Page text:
Marijuana defies the social norm that says every issue can be made into "right versus left" in American politics. If anything, the marijuana debate divides young from old rather than liberal from conservative. Part of that arises from the different in definitions liberal and conservative have in American politics.
Liberal generally refers to a yearning to try new ideas while conservative means wanting to stick with tradition. And liberal means to allow for more mandated social assistance while conservative means you want the government to keep their hands off you and yours. And liberal means that you want to be free to live your life in any way that doesn't hurt others while conservative means imposing your moral views on the country as a whole. And liberal means wanting government mandates to protect people from themselves while conservative means not even wanting the government to protect us from corporations and the over-reaching power that wealth inevitably leads to.
So, you can see, marijuana fits nicely on both sides of the American political aisle. It's the market supplying a demand as the Republicans love to see. It's an activity that affects nobody but the person doing it, as Democrats love to defend. It's a natural resource that shouldn't be hindered, like oil. It's a potential savior from the fossil fuel industry. Marijuana just doesn't fit nicely into a "left versus right" debate.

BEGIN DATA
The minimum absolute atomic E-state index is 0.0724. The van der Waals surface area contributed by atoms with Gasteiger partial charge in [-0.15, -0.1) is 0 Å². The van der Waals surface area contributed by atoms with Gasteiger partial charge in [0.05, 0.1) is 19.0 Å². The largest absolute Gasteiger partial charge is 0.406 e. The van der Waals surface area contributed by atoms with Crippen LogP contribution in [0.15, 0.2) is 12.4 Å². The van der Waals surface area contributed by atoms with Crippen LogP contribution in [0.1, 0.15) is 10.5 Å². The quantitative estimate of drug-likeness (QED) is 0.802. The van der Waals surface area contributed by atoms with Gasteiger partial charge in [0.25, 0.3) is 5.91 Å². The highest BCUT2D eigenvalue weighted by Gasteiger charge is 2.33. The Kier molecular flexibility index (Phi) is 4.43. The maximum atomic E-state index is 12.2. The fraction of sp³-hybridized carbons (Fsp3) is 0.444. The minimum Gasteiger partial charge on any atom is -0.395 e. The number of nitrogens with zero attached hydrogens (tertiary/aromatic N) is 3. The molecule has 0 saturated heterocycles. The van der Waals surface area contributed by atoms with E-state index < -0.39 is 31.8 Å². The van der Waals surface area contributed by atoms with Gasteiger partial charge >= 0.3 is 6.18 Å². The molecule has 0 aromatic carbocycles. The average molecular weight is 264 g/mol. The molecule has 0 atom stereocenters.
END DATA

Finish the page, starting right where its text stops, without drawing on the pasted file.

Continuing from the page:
Democrats are hoping the marijuana issue will lead more young people to the ballot box since younger voters tend to vote Democrat, but legalized marijuana received more votes than Obama did in Washington and Colorado. It's true that most of the younger voters supported both marijuana and democratic candidates, but if the Republicans would embrace the fight to legalize marijuana as their own issue that could change.
"Pot could be a great issue for Republicans. This could be an issue they could steal because it has everything they love already. It's about individual rights and small government and taking jobs from Mexicans, everything they have always stood for," Bill Maher said recently in an interview with Doug Elfman at the Las Vegas Review-Journal.
Despite how nicely this issue fits into the Republican playbook, however, it is the California Democratic Party that is the first to officially take up the legal weed torch and write it into their official 2014 party platform. That doesn't mean it's too late for the Republicans to take up the cause. Some things are just common sense and don't require a contrary opinion.